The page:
Normally, (J) is an example of a justified belief. DB tells us that (B) is basic if and only if it does not owe its justification to any other beliefs of us. So if (J) is indeed basic, there might be some item or other to which (J) owes its justification, but that item would not be another belief of yours. We call this kind of basicality ‘doxastic’ because it makes basicality a function of how our doxastic system (our belief system) is structured.                                                                                                                                                   Let us consider the question of where the justification that attaches to (J) might come from, if we think of basicality as defined by DB. Be aware that DB merely tells us how (J) is not justified. It says nothing about how (J) is justified. DB, therefore, does not answer that question. What we need, other than DB, is an account of what it is that justifies a belief such as (J). According to one strand of foundationalist thought, (J) is justified because it can’t be false, doubted, or corrected by others. So (J) is justified because (J) carries with it an epistemic privilege such as infallibility, indubitability, or incorrigibility. The idea is that (J) is justified by virtue of its constitutional nature that makes it possess some kind of an epistemic privilege.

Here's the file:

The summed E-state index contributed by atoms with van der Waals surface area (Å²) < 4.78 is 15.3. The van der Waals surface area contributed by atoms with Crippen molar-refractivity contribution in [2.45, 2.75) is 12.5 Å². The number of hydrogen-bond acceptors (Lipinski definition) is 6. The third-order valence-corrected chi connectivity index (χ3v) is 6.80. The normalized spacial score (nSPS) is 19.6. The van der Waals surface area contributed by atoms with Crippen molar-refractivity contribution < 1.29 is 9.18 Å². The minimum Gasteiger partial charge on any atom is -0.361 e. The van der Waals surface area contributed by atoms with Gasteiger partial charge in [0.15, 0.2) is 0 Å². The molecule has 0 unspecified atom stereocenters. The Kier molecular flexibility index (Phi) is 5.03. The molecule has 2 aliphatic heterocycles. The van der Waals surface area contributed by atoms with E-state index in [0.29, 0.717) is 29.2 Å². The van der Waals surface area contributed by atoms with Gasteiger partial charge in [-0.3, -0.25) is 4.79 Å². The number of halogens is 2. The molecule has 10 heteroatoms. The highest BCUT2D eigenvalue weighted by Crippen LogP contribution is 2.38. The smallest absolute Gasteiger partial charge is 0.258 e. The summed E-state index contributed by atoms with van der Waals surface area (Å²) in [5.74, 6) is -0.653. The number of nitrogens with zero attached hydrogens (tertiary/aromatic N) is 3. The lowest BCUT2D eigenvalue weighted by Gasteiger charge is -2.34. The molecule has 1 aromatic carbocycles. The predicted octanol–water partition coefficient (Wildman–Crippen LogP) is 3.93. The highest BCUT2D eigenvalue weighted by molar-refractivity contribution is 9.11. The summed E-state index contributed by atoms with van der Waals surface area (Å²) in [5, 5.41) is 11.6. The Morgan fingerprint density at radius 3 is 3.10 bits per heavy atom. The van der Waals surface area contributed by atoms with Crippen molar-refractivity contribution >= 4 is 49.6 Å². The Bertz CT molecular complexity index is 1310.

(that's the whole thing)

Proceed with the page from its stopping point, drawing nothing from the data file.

Be aware that (J) is a belief about how the shirt appears to us but not a belief about the hat. So (J) is an belief about a perceptual experience of ours. Think of the thoughts we’re considering, a subject’s basic beliefs are made up of introspective beliefs about the subject’s own mental states, of which perceptual experiences make up one small set. Other mental states about which a subject can have basic beliefs include such things as having a headache. Beliefs about external objects do not and indeed cannot qualify as basic, for it is impossible for such beliefs to own the kind of epistemic privilege needed for the status of being basic.
Some other opinions said (J) is justified by some further mental state of ours instead of the privileged things. And that is a perceptual experience that (J) is about: to us the shirt is light blue. If ‘(E)’ is that experience, based on this, then (B) and (E) are distinct mental states. The idea is what justifies (B) is (E). Since (E) is an experience, not a belief of ours, (J) is, according to DB, basic.

Epistemic Basicality (EB)

Sam’s justified belief that, p is basic if and only if Sam’s justification for believing that, p does not depend on any justification Sam possesses for believing a further proposition.